Reported drug abuse incidents have shown that ecstasy is commonly abused with other substances. Ecstasy is hardly just MDMA and this brings to inadvertent consumption of other multiple substances especially when the drug is purchased from different individuals, it's virtually impossible to know the source and contents of the pills/ capsules. Some chemicals that are commonly found in ecstasy include lysergic acid diethylamide(LSD), dextroamphetamine (d-AMP) or just known as AMP, Methamphetamine(METH), Ketamine (Special K), Mephedrone, cocaine and 4-methylthioamphetamine (4-MTA), which is toxic and has been linked to several deaths [2].

Poly-drug use is perhaps the factor that increasingly creates a destructive combination that can widen or worsen toxicity of many compounds. Unfortunately, not many studies have been conducted to understand MDMA interactions with other drugs and therefore it is tough to predict how different drugs contribute to different amphetamine interactions. The purpose of the study by Dias da Silva et al. was to test two different models concentration addition (CA) for similar amphetamines and independent action(IA) for other nonamphetamine drugs. MDMA, d-AMP, METH, and 4-MTA were tested in the procedure. What was found was that when each drug was alone in the control had little effect on liver cells when used at appropriate doses. Although, when MDMA was mixed with the other amphetamines the effect multiplied exponentially and became extremely potent with other additives. The liver cells used were immortalized hepatoma Hep G2 cells which are weaker than normal human liver cells but can still show great insight on the effects on normal liver tissue [2]. Liver damage or liver disease was reported in 16% of 199 cases reported in the United States from the mid 1990s to 2001 which made it the third most common adverse effect from ecstasy; acute liver failure or hepatitis has been reported even after the use of a single tablet.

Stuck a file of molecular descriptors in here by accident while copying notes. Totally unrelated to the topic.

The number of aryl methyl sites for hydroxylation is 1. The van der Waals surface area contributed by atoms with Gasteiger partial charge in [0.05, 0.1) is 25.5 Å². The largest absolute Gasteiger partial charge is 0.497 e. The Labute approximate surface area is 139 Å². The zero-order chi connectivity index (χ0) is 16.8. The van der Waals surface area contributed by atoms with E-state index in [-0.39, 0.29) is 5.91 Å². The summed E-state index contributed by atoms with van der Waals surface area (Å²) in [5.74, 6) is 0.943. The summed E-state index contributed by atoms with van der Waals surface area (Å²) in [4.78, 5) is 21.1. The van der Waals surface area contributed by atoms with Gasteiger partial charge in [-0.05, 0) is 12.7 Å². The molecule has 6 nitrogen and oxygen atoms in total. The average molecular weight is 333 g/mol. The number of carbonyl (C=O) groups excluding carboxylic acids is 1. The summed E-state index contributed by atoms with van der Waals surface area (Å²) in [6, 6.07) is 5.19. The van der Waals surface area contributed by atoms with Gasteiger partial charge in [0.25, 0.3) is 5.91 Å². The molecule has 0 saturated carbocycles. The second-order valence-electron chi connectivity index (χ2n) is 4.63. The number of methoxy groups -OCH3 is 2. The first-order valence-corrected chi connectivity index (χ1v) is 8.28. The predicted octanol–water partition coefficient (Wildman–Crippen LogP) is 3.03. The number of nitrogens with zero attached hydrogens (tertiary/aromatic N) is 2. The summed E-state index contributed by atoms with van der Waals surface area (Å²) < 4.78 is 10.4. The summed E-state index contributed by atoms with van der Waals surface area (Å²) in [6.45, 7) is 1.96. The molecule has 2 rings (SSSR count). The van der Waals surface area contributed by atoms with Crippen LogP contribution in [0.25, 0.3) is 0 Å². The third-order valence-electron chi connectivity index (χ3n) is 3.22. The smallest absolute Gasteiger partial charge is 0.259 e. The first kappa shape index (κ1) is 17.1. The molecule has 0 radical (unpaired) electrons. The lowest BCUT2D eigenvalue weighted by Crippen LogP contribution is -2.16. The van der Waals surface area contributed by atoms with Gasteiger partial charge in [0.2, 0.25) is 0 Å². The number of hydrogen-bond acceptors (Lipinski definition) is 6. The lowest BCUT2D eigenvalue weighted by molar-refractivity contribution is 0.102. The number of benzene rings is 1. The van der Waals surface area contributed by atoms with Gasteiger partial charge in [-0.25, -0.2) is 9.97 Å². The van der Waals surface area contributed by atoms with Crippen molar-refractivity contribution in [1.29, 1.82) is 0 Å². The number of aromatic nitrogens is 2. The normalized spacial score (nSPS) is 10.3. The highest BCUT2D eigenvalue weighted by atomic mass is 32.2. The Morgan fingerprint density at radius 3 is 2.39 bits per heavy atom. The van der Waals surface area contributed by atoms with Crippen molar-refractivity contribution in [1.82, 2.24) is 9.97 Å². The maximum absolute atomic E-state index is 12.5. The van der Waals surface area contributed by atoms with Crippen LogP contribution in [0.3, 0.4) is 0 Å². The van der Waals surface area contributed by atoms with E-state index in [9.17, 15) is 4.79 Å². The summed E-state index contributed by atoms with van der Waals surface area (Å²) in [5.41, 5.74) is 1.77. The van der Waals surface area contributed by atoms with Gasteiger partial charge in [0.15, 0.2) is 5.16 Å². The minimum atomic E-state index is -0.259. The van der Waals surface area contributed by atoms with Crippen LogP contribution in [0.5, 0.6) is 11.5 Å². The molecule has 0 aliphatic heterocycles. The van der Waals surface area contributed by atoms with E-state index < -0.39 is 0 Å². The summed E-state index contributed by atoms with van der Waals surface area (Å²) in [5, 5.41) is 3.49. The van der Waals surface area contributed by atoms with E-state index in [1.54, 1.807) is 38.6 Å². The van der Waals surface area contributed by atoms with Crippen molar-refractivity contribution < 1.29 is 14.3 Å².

Ecstasy Effects on the Central Neural System and Other Organ Systems

Ecstasy use has been recorded since the early 1960s and continued to various studies in the 1970s and 1990s on effects on how it could aid with psychotherapy. Dr. Charles Grob, MD, and others have been in the forefront of treating PTSD (Post Traumatic Stress Disorder) with MDMA. It is shown that the intake of MDMA reduces anxiety and nervousness and creates a feeling of “dreaminess” or relaxation that can assist PTSD subjects with psychotherapy in explaining events. While MDMA may be getting application in psychotherapy it is more commonly used for non-medical reasons in high risk doses and mixtures and creating effects that are not easily predicted [2].

MDMA is known to cause reduced activity in the serotonin and gamma-aminobutyric acid (GABA) systems in humans. Prolonged use of ecstasy can lead to permanent changes in serotonin levels in brain systems. While there has been little evidence of chronic or severe effects of ecstasy it has shown that it can lead to certain deficits. Magnetic Resonance Imaging(MRI) has been a tool often used to analyze brain activity to understand the effects of ecstasy and has been able to analyze differences of ecstasy abstinent individuals against those of users [3]. Those under the influence of ecstasy/MDMA show increased cognition in the senses with more of a desire to be touched and to have closeness but adverse effects can be psychiatric problems like extreme dysphoria, panic and anxiety attacks which is the most common in the 22.1% of the 199 cases reported from the mid 1990s to 2001 making it the most common adverse effect of ecstasy/MDMA [4].